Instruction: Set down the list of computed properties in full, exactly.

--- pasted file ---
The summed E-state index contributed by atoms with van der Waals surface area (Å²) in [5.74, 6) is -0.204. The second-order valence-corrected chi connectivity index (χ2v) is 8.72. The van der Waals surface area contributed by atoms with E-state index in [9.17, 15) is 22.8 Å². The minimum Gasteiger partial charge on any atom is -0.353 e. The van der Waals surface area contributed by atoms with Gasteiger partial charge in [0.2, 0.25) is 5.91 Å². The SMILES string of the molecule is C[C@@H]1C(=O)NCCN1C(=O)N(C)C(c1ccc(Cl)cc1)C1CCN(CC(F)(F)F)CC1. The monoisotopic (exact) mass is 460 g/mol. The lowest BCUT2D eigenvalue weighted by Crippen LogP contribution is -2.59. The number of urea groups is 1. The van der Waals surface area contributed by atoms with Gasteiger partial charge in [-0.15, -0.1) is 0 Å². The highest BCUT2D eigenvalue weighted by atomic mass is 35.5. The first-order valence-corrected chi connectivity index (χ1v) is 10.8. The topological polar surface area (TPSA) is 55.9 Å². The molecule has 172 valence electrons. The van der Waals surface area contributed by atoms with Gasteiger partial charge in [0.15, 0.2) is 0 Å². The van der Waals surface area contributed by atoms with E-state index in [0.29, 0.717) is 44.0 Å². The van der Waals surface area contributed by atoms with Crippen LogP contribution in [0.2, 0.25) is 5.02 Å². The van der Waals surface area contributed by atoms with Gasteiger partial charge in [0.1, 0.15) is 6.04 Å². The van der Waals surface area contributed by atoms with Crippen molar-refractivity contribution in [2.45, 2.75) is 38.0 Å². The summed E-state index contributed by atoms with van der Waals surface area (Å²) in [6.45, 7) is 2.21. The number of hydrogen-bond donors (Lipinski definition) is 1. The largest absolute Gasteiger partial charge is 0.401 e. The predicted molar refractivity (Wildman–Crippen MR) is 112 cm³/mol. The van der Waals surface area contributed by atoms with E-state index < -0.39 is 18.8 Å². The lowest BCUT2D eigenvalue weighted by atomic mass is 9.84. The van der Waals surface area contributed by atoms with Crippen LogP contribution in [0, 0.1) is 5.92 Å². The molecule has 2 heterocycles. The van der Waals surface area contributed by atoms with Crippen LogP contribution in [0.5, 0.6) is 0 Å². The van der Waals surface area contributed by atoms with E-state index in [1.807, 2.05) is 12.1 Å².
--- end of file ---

The summed E-state index contributed by atoms with van der Waals surface area (Å²) in [5.74, 6) is -0.204. The second-order valence-corrected chi connectivity index (χ2v) is 8.72. The van der Waals surface area contributed by atoms with E-state index in [9.17, 15) is 22.8 Å². The minimum Gasteiger partial charge on any atom is -0.353 e. The van der Waals surface area contributed by atoms with Gasteiger partial charge in [0.2, 0.25) is 5.91 Å². The SMILES string of the molecule is C[C@@H]1C(=O)NCCN1C(=O)N(C)C(c1ccc(Cl)cc1)C1CCN(CC(F)(F)F)CC1. The monoisotopic (exact) mass is 460 g/mol. The lowest BCUT2D eigenvalue weighted by Crippen LogP contribution is -2.59. The number of urea groups is 1. The van der Waals surface area contributed by atoms with Gasteiger partial charge in [-0.15, -0.1) is 0 Å². The highest BCUT2D eigenvalue weighted by atomic mass is 35.5. The first-order valence-corrected chi connectivity index (χ1v) is 10.8. The topological polar surface area (TPSA) is 55.9 Å². The molecule has 172 valence electrons. The van der Waals surface area contributed by atoms with Gasteiger partial charge in [0.15, 0.2) is 0 Å². The van der Waals surface area contributed by atoms with E-state index in [0.29, 0.717) is 44.0 Å². The van der Waals surface area contributed by atoms with Crippen LogP contribution in [0.2, 0.25) is 5.02 Å². The van der Waals surface area contributed by atoms with Gasteiger partial charge in [0.1, 0.15) is 6.04 Å². The van der Waals surface area contributed by atoms with Crippen molar-refractivity contribution in [2.45, 2.75) is 38.0 Å². The summed E-state index contributed by atoms with van der Waals surface area (Å²) in [6.45, 7) is 2.21. The number of hydrogen-bond donors (Lipinski definition) is 1. The largest absolute Gasteiger partial charge is 0.401 e. The predicted molar refractivity (Wildman–Crippen MR) is 112 cm³/mol. The van der Waals surface area contributed by atoms with E-state index < -0.39 is 18.8 Å². The lowest BCUT2D eigenvalue weighted by atomic mass is 9.84. The van der Waals surface area contributed by atoms with Crippen LogP contribution in [0, 0.1) is 5.92 Å². The molecule has 2 heterocycles. The van der Waals surface area contributed by atoms with Crippen LogP contribution in [0.5, 0.6) is 0 Å². The van der Waals surface area contributed by atoms with E-state index in [1.807, 2.05) is 12.1 Å².